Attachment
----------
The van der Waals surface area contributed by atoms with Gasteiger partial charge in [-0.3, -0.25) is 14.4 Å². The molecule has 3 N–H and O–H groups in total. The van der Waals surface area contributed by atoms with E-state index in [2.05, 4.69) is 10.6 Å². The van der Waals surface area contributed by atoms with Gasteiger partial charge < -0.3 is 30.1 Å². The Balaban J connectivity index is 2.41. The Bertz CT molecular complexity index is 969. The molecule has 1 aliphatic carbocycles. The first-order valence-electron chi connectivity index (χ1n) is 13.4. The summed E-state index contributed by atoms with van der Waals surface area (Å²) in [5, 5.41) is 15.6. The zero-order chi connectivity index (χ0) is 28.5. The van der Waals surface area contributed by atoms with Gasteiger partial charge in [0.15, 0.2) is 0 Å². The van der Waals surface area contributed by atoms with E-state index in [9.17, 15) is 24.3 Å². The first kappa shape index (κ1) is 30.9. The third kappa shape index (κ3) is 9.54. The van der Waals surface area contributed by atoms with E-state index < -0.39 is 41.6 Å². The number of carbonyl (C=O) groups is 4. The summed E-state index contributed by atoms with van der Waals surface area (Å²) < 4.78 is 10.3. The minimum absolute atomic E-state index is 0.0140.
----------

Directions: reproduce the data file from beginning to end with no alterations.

The van der Waals surface area contributed by atoms with Gasteiger partial charge in [-0.3, -0.25) is 14.4 Å². The molecule has 3 N–H and O–H groups in total. The van der Waals surface area contributed by atoms with E-state index in [2.05, 4.69) is 10.6 Å². The van der Waals surface area contributed by atoms with Gasteiger partial charge < -0.3 is 30.1 Å². The Balaban J connectivity index is 2.41. The Bertz CT molecular complexity index is 969. The molecule has 1 aliphatic carbocycles. The first-order valence-electron chi connectivity index (χ1n) is 13.4. The summed E-state index contributed by atoms with van der Waals surface area (Å²) in [5, 5.41) is 15.6. The zero-order chi connectivity index (χ0) is 28.5. The van der Waals surface area contributed by atoms with Gasteiger partial charge in [0.15, 0.2) is 0 Å². The van der Waals surface area contributed by atoms with E-state index in [9.17, 15) is 24.3 Å². The first kappa shape index (κ1) is 30.9. The third kappa shape index (κ3) is 9.54. The van der Waals surface area contributed by atoms with E-state index < -0.39 is 41.6 Å². The number of carbonyl (C=O) groups is 4. The summed E-state index contributed by atoms with van der Waals surface area (Å²) < 4.78 is 10.3. The minimum absolute atomic E-state index is 0.0140.